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Utilization of Denosumab on Survival in Breast Cancer Patients with Bone Metastasis: A short literature review.

  • Shahid Gilani

Corresponding author: Shahid Gilani

Volume: 1

Issue: 2

Article Information

Article Type : Mini Review Article

Citation : Shahid Gilani. Utilization of Denosumab on Survival in Breast Cancer Patients with Bone Metastasis: A Short Literature Review. Journal of Medical and Clinical Case Reports 1(2). https://doi.org/10.61615/JMCCR/2024/APRIL027140408

Copyright: ©2024 Shahid Gilani. This is an open-access article distributed under the terms of the Creative Commons Attribution License, which permits unrestricted use, distribution, and reproduction in any medium, provided the original author and source are credited

DOI: https://doi.org/10.61615/JMCCR/2024/APRIL027140408

Publication History

Received Date

21 Mar ,2024

Accepted Date

31 Mar ,2024

Published Date

08 Apr ,2024


►Utilization of Denosumab on Survival in Breast Cancer Patients with Bone Metastasis: A short literature review.

Shahid Gilani1*

1Specialty Doctor, Cancer Centre University Hospitals of North Midlands, NHS Trust London Road Staffordshire ST 46QG.


Breast cancer most commonly spreads to the bones. The majority of bone metastases are osteolytic, but some are osteoblastic and mixed (1). Osteoclast cell activity plays a significant role in maintaining normal bone health. Osteoclasts are activated in many ways. When they are activated, the bone matrix is destabilized, leading to rapid bone loss and creating an agreeable bone environment for cancer growth. Two major groups of bone-modifying agents (BMAs) are bisphosphonates and denosumab. Both modulate osteoclastic activity by inhibiting osteoclast-mediated bone turnover, leading to the interruption of the cancer effects on bones (2).

Denosumab is a monoclonal antibody medication used in the treatment of osteoporosis, bone metastases, and other bone-related conditions. It works by inhibiting a protein called RANKL (receptor activator of nuclear factor kappa-B ligand), which plays a key role in the formation, function, and survival of osteoclasts, the cells responsible for breaking down bone tissue. By blocking RANKL, denosumab reduces bone resorption, leading to an increase in bone mineral density and strength. It is typically administered as a subcutaneous injection of 120 mg every month for breast cancer patients with bone metastasis (3).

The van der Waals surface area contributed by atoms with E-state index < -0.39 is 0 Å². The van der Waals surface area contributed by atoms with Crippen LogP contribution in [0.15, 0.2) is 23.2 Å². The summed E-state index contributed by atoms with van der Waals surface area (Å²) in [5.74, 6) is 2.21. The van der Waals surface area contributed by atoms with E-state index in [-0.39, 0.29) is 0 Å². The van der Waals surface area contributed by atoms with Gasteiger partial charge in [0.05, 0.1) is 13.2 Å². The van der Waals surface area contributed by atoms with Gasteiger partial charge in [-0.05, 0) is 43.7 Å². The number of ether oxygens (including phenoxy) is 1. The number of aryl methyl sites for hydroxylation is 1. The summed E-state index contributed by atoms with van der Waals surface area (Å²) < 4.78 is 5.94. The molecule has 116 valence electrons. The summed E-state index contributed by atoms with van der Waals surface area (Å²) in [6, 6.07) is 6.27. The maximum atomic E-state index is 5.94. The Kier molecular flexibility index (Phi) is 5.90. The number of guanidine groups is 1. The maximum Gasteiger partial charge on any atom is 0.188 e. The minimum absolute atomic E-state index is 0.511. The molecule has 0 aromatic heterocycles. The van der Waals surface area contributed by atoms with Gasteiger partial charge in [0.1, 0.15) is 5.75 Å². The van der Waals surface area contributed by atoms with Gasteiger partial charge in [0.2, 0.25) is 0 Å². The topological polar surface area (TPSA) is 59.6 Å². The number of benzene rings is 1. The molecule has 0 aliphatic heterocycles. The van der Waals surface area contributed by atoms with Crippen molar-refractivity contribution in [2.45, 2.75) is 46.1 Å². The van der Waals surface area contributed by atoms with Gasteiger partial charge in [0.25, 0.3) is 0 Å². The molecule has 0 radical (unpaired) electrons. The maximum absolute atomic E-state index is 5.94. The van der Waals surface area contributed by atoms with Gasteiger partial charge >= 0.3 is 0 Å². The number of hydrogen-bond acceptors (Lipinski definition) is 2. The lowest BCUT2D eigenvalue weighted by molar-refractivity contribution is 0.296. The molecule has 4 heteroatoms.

The primary indication of denosumab is not for improving overall survival but rather for the treatment of osteoporosis and bone-related conditions, including bone metastases. However, in the context of breast cancer treatment, particularly in cases where denosumab is used to prevent skeletal-related events (SREs) in patients with bone metastases, there have been studies examining its impact on survival (4).

Some clinical trials have shown that denosumab can delay the onset of SREs, such as fractures or spinal cord compression, in patients with advanced cancer disease and bone metastases compared to bisphosphonates, which were previously the standard treatment. By reducing these complications, denosumab indirectly may contribute to a better quality of life and potentially longer survival in cancer patients (5).

In a recent large meta‐analysis, they were shown to reduce skeletal‐related events (SREs) by 16%-17 % and decreased median time to SREs compared to placebo, but they have no effect on overall survival (6). However, it's important to note that the effect of denosumab on overall survival in cancer patients is still an area of ongoing research and debate. While some studies have suggested a potential survival benefit, others have not shown a significant difference in survival outcomes between denosumab and bisphosphonates or placebo. Ultimately, decisions regarding the use of denosumab in cancer patients should be made based on individual patient factors, including the extent of bone involvement, overall treatment goals, and potential risks and benefits. Patients with cancer should discuss with their healthcare providers to determine the most appropriate treatment approach for their specific situation (4, 6).

As with any medication, denosumab may have side effects, including but not limited to hypocalcemia (low calcium levels), infections, skin reactions at the injection site, and osteonecrosis of the jaw (a rare condition characterized by the death of jawbone tissue). Therefore, it's essential for patients to be closely monitored by the oncologists while on denosumab therapy (5, 6).

Future research is needed to identify key molecular and genomic pathways that might be potential therapeutic targets (7).

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